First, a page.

Connecting people and geology on volcanoes

July 31, 2015 by Allison Mills, Michigan Technological University
Connecting people and geology on volcanoes
Landslides on the slopes of volcanoes threaten communities like this one in El Salvador. Credit: Michigan Tech, Jose Fredy Cruz Eruptions are not the only danger on volcano slopes, landslides are a major geohazard as well. Credit: Jose Fredy Cruz

In October 2011, heavy rainfall poured down the sides of El Salvador's San Vicente Volcano, nearly four feet of water in 12 days. Coffee plantation employees, working high up on the volcano's slope began noticing surface cracks forming on steep slopes and in coffee plantations. Cracks herald landslides—places where the wet, heavy upper layers, saturated with water, slide over the less-permeable rocky layers underneath. The workers radioed downslope, keeping close tabs on the rainfall gauge network.

Luke Bowman was also there, helping direct radio calls and conducting fieldwork. Bowman, who recently defended his doctoral research in geology at Michigan Technological University, studies geohazards on San Vicente. The Journal of Applied Volcanology recently published some of his research, co-authored by Kari Henquinet, director of the Michigan Tech Peace Corps Master's International Program and a senior lecturer in the Department of Social Sciences. Their work combines traditional hazard assessments with social science techniques to develop a more in-depth understanding of the risks present at San Vicente Volcano in El Salvador.

San Vicente

Fire, brimstone and destruction dominate the portrayal of volcanoes around the world. But in reality, a number of people live on their slopes. For these communities, eruptions are only one of the risks—other geohazards like landslides (lahars) and flooding pose more frequent threats.

The 2011 rainstorms in El Salvador are a case in point as well as a testament to the importance of expanding geohazards studies to include the people they affect.

"In 2009, as heavy rains fell on San Vicente , most people were waiting for civil protection to issue a warning—and that warning never came," Bowman says, adding that a landslide crashed down the volcano that year, and many communities within the five municipalities that encompass the northern flank of the volcano were affected, with homes and properties destroyed, infrastructure damaged and lives lost.

"Now, after significant changes in monitoring and reporting hazards, local residents are the ones who gather the rainfall rate data, who measure the cracks and who report it around the community to each other," Bowman says. "I think it gives people some say in the decisions being made."

Empowering communities is part of what Bowman hopes to do with his research, but he says it goes beyond just including local citizens in data gathering.

"No matter how good the science is, or how well we can predict where a hazard could occur, there's still a human component we shouldn't ignore," Bowman says, adding that local communities often have a stronger working knowledge of a place than outside researchers. He says researchers can be of greater help when they have a clearer understanding of the broader social and cultural context of geohazards.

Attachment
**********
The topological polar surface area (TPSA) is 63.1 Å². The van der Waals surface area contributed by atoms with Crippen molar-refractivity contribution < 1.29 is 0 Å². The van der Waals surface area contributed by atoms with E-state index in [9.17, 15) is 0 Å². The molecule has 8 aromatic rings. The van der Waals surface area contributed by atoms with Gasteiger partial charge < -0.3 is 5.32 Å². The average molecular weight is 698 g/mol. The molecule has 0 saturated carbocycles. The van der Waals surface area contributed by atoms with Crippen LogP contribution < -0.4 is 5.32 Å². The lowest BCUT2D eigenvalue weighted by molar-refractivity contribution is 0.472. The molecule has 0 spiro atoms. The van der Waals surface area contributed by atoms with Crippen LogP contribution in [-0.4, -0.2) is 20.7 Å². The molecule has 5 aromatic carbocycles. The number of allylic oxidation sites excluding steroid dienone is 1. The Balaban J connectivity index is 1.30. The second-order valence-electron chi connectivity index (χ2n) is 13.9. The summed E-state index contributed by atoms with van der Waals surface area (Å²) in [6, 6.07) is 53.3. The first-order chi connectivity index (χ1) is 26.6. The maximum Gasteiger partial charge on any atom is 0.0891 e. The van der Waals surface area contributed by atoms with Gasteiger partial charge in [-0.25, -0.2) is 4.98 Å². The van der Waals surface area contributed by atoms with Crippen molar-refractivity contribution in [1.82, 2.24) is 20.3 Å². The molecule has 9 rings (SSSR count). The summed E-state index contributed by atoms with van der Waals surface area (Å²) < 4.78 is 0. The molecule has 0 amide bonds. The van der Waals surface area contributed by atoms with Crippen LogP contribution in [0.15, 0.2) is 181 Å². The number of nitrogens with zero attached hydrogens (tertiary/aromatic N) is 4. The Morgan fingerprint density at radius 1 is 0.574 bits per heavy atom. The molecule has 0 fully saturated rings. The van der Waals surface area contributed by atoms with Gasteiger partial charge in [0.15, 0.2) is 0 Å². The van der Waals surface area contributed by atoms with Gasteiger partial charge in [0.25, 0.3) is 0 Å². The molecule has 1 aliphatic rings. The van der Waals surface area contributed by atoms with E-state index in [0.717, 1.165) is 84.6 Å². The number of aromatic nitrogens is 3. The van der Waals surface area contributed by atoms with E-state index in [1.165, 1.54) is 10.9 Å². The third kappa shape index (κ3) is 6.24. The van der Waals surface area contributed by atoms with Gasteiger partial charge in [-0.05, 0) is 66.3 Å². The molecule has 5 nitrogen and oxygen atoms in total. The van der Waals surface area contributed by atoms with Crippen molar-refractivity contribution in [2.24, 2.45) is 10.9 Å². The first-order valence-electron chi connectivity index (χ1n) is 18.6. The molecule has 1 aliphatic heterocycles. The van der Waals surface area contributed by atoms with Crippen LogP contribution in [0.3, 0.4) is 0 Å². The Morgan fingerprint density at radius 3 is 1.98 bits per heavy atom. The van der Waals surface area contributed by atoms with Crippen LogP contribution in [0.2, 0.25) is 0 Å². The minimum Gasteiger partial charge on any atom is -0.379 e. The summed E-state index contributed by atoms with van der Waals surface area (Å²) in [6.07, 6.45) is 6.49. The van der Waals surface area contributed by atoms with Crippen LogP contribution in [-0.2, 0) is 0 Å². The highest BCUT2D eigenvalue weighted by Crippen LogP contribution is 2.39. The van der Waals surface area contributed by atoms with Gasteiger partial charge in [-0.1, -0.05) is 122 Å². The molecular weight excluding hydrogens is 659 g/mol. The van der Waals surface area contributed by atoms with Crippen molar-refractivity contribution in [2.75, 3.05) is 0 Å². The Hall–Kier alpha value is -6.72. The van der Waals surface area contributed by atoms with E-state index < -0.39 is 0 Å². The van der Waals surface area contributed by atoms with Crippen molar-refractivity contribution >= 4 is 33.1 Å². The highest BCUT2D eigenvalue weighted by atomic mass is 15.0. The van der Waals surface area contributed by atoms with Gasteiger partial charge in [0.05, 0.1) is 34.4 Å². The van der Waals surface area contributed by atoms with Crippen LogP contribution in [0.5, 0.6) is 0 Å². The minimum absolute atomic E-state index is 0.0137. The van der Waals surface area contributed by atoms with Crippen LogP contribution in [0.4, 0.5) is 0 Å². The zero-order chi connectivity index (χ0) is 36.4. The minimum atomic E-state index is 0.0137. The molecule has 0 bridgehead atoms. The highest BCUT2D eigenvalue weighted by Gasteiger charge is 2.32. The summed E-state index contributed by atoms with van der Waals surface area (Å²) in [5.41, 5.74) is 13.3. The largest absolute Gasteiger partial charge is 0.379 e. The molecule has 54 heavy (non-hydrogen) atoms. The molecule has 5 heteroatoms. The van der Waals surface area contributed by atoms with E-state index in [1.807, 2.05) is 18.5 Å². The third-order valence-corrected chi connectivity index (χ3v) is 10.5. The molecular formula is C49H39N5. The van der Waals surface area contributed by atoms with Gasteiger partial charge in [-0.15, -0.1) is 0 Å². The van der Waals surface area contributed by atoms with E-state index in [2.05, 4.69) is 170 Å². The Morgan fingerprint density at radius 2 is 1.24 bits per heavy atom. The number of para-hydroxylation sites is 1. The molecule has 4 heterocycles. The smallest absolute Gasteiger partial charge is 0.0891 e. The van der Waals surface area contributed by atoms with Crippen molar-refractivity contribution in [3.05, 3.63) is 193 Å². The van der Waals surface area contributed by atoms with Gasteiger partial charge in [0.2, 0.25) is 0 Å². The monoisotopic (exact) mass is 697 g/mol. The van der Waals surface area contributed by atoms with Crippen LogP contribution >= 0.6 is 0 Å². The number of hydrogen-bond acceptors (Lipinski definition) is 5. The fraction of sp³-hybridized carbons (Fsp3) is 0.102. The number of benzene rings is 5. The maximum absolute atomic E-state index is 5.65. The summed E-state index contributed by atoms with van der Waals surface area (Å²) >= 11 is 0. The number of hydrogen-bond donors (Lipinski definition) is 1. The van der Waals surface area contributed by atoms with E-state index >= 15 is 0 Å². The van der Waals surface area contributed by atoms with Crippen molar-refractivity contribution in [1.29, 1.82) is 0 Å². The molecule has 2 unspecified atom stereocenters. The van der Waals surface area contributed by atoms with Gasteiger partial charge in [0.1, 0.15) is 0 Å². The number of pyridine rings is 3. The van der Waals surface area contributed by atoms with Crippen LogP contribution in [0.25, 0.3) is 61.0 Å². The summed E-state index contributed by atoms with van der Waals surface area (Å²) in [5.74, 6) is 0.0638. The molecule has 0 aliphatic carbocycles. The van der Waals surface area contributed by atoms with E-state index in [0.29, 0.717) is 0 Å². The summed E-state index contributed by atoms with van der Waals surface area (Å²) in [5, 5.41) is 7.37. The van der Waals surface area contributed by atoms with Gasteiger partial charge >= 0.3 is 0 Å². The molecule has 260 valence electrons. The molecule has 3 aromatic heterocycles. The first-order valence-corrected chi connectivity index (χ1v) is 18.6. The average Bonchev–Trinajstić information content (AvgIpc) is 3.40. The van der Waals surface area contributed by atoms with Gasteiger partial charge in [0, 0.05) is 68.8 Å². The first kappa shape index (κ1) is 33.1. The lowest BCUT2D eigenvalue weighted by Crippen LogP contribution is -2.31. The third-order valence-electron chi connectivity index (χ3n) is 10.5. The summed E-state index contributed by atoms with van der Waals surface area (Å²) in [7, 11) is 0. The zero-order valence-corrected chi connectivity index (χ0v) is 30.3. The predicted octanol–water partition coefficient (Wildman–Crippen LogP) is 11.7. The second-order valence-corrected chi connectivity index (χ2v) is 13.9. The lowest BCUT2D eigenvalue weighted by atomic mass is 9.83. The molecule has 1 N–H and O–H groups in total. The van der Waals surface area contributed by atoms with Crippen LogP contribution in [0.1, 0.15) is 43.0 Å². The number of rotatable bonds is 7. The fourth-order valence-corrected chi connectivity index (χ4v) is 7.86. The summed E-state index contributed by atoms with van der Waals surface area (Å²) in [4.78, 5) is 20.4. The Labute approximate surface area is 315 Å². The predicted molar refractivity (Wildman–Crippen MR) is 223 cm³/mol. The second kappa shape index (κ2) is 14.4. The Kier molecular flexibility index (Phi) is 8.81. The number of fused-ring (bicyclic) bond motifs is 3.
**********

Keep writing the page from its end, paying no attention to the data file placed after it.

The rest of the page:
Explore further: El Salvador begins evacuations near volcano

More information: Journal of Applied Volcanology 2015, 4:14  DOI: 10.1186/s13617-015-0031-0

Related Stories

El Salvador begins evacuations near volcano

December 30, 2013

Authorities in El Salvador evacuated an area around the Chaparrastique volcano after the peak shot a cloud of gas and ash about 3 miles (5 kilometers) into the air on Sunday.

Undersea volcano called Kick 'em Jenny rumbling off Grenada

July 24, 2015

An active underwater volcano off Grenada's northern coast called Kick 'em Jenny was rumbling Thursday and regional disaster authorities were put on alert, though they said it posed no threat of triggering a destructive tsunami.

70 evacuated as Colima volcano spews ash in western Mexico

July 12, 2015

Ash and cinders spewed Saturday from the Colima Volcano in western Mexico, prompting authorities to close the airport in the state capital of Colima and order the evacuation of a half dozen hamlets on the flanks of the peak.

Poland rejects toxic waste sent from El Salvador

December 8, 2014

Poland has decided to refuse a toxic waste shipment from El Salvador that was to be destroyed at an incineration plant in a southern town, environment officials said Monday, after the local community raised concerns.

Recommended for you

Coffee-based colloids for direct solar absorption

March 22, 2019

Solar energy is one of the most promising resources to help reduce fossil fuel consumption and mitigate greenhouse gas emissions to power a sustainable future. Devices presently in use to convert solar energy into thermal ...

0 comments

Please sign in to add a comment. Registration is free, and takes less than a minute. Read more

Click here to reset your password.
Sign in to get notified via email when new comments are made.